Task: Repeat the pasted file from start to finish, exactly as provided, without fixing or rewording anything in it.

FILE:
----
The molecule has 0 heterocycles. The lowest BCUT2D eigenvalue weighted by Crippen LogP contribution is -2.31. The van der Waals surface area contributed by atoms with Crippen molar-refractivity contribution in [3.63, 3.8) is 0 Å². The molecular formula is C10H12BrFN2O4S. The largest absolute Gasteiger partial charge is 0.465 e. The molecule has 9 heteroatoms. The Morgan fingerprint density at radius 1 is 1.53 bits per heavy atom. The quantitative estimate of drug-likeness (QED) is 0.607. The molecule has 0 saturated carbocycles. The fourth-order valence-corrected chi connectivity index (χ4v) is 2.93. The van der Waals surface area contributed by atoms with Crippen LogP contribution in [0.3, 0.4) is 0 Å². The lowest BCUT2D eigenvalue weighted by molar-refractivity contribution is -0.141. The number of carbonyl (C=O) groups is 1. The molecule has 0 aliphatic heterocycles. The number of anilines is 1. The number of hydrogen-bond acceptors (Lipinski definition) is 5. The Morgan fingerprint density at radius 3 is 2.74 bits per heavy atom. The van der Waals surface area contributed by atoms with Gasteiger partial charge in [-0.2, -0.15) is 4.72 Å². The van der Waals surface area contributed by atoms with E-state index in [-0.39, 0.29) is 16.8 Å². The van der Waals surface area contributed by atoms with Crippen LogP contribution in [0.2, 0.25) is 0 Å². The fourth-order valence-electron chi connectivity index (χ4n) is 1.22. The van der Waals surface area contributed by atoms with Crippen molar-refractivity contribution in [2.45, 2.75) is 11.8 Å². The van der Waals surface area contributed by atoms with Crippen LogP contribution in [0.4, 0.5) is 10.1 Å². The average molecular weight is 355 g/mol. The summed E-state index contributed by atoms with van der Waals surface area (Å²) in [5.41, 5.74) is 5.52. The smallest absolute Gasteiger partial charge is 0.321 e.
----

The molecule has 0 heterocycles. The lowest BCUT2D eigenvalue weighted by Crippen LogP contribution is -2.31. The van der Waals surface area contributed by atoms with Crippen molar-refractivity contribution in [3.63, 3.8) is 0 Å². The molecular formula is C10H12BrFN2O4S. The largest absolute Gasteiger partial charge is 0.465 e. The molecule has 9 heteroatoms. The Morgan fingerprint density at radius 1 is 1.53 bits per heavy atom. The quantitative estimate of drug-likeness (QED) is 0.607. The molecule has 0 saturated carbocycles. The fourth-order valence-corrected chi connectivity index (χ4v) is 2.93. The van der Waals surface area contributed by atoms with Crippen LogP contribution in [0.3, 0.4) is 0 Å². The lowest BCUT2D eigenvalue weighted by molar-refractivity contribution is -0.141. The number of carbonyl (C=O) groups is 1. The molecule has 0 aliphatic heterocycles. The number of anilines is 1. The number of hydrogen-bond acceptors (Lipinski definition) is 5. The Morgan fingerprint density at radius 3 is 2.74 bits per heavy atom. The van der Waals surface area contributed by atoms with Gasteiger partial charge in [-0.2, -0.15) is 4.72 Å². The van der Waals surface area contributed by atoms with E-state index in [-0.39, 0.29) is 16.8 Å². The van der Waals surface area contributed by atoms with Crippen LogP contribution in [0.2, 0.25) is 0 Å². The fourth-order valence-electron chi connectivity index (χ4n) is 1.22. The van der Waals surface area contributed by atoms with Crippen molar-refractivity contribution in [2.45, 2.75) is 11.8 Å². The van der Waals surface area contributed by atoms with Crippen LogP contribution in [0.4, 0.5) is 10.1 Å². The average molecular weight is 355 g/mol. The summed E-state index contributed by atoms with van der Waals surface area (Å²) in [5.41, 5.74) is 5.52. The smallest absolute Gasteiger partial charge is 0.321 e.